skip to main content

Flint Water Study research team led by Marc Edwards to present on water crisis Thursday night

January 26, 2016

Marc Edwards
Marc Edwards

Virginia Tech's Marc Edwards and his team of research scientists and students will give a presentation at 7 p.m. Thursday night, Jan. 28, in Blacksburg to outline their internationally recognized work — done in collaboration with Flint, Michigan, residents — that exposed widespread lead-in-water contamination.  

The presentation will provide an overview of the Flint Water Study team's efforts combining ethics engineering, citizen science, laboratory experiments, investigative science, and social media to confirm the high lead levels in Flint's water. The event in Quillen Auditorium, located in Goodwin Hall, 635 Prices Fork Road, is open to the public. Parking is available after 5 p.m. in the adjacent lots to Goodwin Hall and the Perry Street garage. It will also be broadcast live online. A live stream link will be posted on the Virginia Tech homepage.

Flint's 100,000 residents were exposed to lead-tainted water for over 18 months. Virginia Tech's role in uncovering the problem has been widely reported by media around the world. 

President Obama declared a state of emergency in Flint, and nearly $100 million has been committed to aid Flint in relief and recovery. Edwards said that as a result of the recent developments in Michigan “we now feel that Flint’s kids are finally on their way to being protected and decisive actions are under way to ameliorate the harm that was done."

"No matter what, our overall balance sheet will be closed out as 'priceless,' because... we defended the truth and Flint residents with sound science,” Siddhartha Roy of Palanpur, India, a Virginia Tech civil and environmental doctoral student and communications director for the Flint Water Study team, wrote on the group's website.

Background

With rising costs to purchase water, Flint, Michigan, began to work with other Michigan counties to construct a pipeline from Lake Huron. In the interim, a decision was made to use the Flint River as the city's water source. Unfortunately, there was no plan to control the corrosivity of Flint River water. After the switch, Flint residents complained of rusty red-water, high bacteria and rashes, and disinfection byproducts. They were repeatedly told by workers at the Michigan Department of Environmental Quality that there was nothing to worry about.

In early 2015, Flint resident LeeAnne Walters’ four-year-old son, who has a compromised immune system, broke out into scaly rashes; and her 14-year-old son became extremely sick and missed a month of school, illustrating problems that afflicted many Flint residents.

Walters was compelled to become a citizen scientist who sought out EPA water expert Miguel Del Toral. After Walters determined her child was lead poisoned, she sought out Edwards, widely-known for his work in bringing to light water quality issues within Washington, D.C., and for winning a MacAuthor Fellowship in 2007, to have her water sampled. Results from her tap exceeded 13,000 ppb, well over hazardous waste levels.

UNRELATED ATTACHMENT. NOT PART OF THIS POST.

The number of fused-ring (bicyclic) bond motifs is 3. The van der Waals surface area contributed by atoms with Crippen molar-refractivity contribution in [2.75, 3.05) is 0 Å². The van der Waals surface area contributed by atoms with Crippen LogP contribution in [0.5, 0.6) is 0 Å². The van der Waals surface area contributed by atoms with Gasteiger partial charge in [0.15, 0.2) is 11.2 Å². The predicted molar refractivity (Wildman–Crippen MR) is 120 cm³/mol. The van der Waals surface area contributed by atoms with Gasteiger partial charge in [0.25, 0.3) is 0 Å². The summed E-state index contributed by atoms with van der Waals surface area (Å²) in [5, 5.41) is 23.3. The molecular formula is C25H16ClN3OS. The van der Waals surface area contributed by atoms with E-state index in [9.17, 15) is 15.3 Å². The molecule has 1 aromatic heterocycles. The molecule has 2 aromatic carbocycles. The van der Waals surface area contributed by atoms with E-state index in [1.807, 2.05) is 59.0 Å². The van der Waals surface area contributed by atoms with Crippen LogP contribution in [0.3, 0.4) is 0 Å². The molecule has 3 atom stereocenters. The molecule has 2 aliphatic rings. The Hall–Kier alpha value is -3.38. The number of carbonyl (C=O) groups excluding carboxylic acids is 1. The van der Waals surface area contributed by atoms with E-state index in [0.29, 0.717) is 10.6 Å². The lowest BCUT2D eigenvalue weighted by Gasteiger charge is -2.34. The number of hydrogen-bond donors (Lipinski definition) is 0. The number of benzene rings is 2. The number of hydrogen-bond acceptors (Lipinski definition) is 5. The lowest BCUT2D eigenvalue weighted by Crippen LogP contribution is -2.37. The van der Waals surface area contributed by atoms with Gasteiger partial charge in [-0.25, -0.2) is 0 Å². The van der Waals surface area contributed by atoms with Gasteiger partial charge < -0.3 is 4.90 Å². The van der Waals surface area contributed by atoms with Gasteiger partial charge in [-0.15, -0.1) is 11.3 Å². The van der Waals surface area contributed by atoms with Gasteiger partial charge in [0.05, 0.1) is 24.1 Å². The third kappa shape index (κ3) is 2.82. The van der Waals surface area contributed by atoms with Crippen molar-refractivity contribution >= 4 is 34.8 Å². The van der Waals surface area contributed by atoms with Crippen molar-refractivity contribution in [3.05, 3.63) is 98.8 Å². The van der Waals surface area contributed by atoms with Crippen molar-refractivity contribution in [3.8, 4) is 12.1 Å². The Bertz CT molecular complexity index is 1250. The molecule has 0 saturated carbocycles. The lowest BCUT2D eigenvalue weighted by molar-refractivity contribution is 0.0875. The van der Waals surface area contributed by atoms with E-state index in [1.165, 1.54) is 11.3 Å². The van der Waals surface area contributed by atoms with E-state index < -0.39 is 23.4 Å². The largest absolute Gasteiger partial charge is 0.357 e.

In August of 2015, Edwards and his team formally launched their relief effort and then continued their work as part of a National Science Foundation-funded $50,000 one-year study into what Edwards calls a “perfect storm” of water distribution system corrosion problems.

After coordinating a comprehensive city-wide sampling effort of 277 homes, alongside Flint citizen activists, the Virginia Tech team of engineers and scientists concluded that Flint’s water suffered from serious lead contamination as well as bacteria problems including Legionella. Independent research by Hurley Medical Center (Dr. Mona Hanna-Attisha) and the Genesee County Health Department later discovered higher levels of lead poisoning in children and an outbreak of Legionnaire’s disease (resulting in 9 deaths).  

“Lead is the best known neurotoxin, it adversely impacts every system in the human body,” said Edwards.

Many old cities in the United States, including Washington D.C., Philadelphia, New Orleans, Detroit and Flint, have lead pipes in their water distribution system or lead-bearing plumbing inside homes, which can be a significant source of lead exposure to children. When water sits in those pipes, lead can leach into the water. But without corrosion control, even more lead leaches into the potable water.

The Flint Water Study Team

The Flint Water Study team comprising of Edwards —  the Charles Lunsford Professor with the Virginia Tech Charles E. Via Jr. Department of Civil and Environmental Engineering, environmental engineering faculty member and professor Amy Pruden, Joe Falkinham , of the Department of Biological Sciences within the Virginia Tech College of Science, and a cohort of Virginia Tech researchers and students, will further explain the details of their  work at Thursday night's event.

Support for Marc Edwards and his research can be contributed online. Under Gift Amount and Designation heading, click on “Enter your Own,” and fill in, “Flint Water Study research fund.”

The civil and environmental engineering graduate students presenting at the Thursday's event include:

  • Rebekah Martin, of Midlothian, Virginia;
  • Min Tang of Chingqing, China;
  • William Rhoads of Joplin, Missouri;
  • Emily Garner of Swanton, Maryland;
  • Christina Devine of Alexandria, Virginia;
  • Anurag Mantha of Hyderabad, India;
  • Ni Zhu of Hubei, China;
  • Pan Ji of Xianyang, China;
  • Siddhartha Roy of Palanpur, India; 

In addition Margaret Carolan, of Stafford, Virginia, an undergraduate in the College of Natural Resources and Environment; and Otto Schwak, post-doctoral researcher, also with civil and environmental engineering, will help with the presentation. Go to the team's website to see all of the other students working on the project.

Contacts: